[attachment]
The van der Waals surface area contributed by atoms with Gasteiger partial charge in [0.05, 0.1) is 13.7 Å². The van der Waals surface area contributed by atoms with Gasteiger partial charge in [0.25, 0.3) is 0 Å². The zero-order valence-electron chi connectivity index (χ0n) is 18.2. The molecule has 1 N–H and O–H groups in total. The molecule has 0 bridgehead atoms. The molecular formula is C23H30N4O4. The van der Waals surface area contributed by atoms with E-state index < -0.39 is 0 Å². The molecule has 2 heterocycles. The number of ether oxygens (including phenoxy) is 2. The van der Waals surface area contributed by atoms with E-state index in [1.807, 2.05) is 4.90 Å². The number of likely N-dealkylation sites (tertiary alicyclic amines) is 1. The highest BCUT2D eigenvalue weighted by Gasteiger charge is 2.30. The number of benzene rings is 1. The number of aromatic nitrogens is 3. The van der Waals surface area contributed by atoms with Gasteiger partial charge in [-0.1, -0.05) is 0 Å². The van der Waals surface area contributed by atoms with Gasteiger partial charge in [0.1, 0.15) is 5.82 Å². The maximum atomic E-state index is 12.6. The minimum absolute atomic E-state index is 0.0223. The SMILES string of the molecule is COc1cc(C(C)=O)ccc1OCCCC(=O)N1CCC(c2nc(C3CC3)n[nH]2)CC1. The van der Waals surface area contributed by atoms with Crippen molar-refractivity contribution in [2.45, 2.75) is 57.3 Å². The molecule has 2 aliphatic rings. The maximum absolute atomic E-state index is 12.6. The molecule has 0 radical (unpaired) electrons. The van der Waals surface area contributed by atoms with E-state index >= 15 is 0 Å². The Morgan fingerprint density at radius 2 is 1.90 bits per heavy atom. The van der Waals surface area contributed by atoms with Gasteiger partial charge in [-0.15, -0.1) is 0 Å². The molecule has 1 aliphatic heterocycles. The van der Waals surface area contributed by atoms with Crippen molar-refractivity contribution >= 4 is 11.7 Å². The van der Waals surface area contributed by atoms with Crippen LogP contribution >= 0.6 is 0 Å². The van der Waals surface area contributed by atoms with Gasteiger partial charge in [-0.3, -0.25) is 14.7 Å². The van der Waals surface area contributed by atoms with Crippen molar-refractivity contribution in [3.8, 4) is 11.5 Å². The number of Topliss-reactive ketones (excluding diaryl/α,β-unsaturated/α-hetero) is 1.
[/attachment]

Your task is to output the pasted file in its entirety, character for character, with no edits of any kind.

The van der Waals surface area contributed by atoms with Gasteiger partial charge in [0.05, 0.1) is 13.7 Å². The van der Waals surface area contributed by atoms with Gasteiger partial charge in [0.25, 0.3) is 0 Å². The zero-order valence-electron chi connectivity index (χ0n) is 18.2. The molecule has 1 N–H and O–H groups in total. The molecule has 0 bridgehead atoms. The molecular formula is C23H30N4O4. The van der Waals surface area contributed by atoms with E-state index < -0.39 is 0 Å². The molecule has 2 heterocycles. The number of ether oxygens (including phenoxy) is 2. The van der Waals surface area contributed by atoms with E-state index in [1.807, 2.05) is 4.90 Å². The number of likely N-dealkylation sites (tertiary alicyclic amines) is 1. The highest BCUT2D eigenvalue weighted by Gasteiger charge is 2.30. The number of benzene rings is 1. The number of aromatic nitrogens is 3. The van der Waals surface area contributed by atoms with Gasteiger partial charge in [-0.1, -0.05) is 0 Å². The van der Waals surface area contributed by atoms with Gasteiger partial charge in [0.1, 0.15) is 5.82 Å². The maximum atomic E-state index is 12.6. The minimum absolute atomic E-state index is 0.0223. The SMILES string of the molecule is COc1cc(C(C)=O)ccc1OCCCC(=O)N1CCC(c2nc(C3CC3)n[nH]2)CC1. The van der Waals surface area contributed by atoms with Crippen molar-refractivity contribution in [2.45, 2.75) is 57.3 Å². The molecule has 2 aliphatic rings. The maximum absolute atomic E-state index is 12.6. The molecule has 0 radical (unpaired) electrons. The van der Waals surface area contributed by atoms with E-state index >= 15 is 0 Å². The Morgan fingerprint density at radius 2 is 1.90 bits per heavy atom. The van der Waals surface area contributed by atoms with Gasteiger partial charge in [-0.15, -0.1) is 0 Å². The molecule has 1 aliphatic heterocycles. The van der Waals surface area contributed by atoms with Crippen molar-refractivity contribution >= 4 is 11.7 Å². The van der Waals surface area contributed by atoms with Crippen LogP contribution >= 0.6 is 0 Å². The van der Waals surface area contributed by atoms with Gasteiger partial charge in [-0.3, -0.25) is 14.7 Å². The van der Waals surface area contributed by atoms with Crippen molar-refractivity contribution in [3.8, 4) is 11.5 Å². The number of Topliss-reactive ketones (excluding diaryl/α,β-unsaturated/α-hetero) is 1.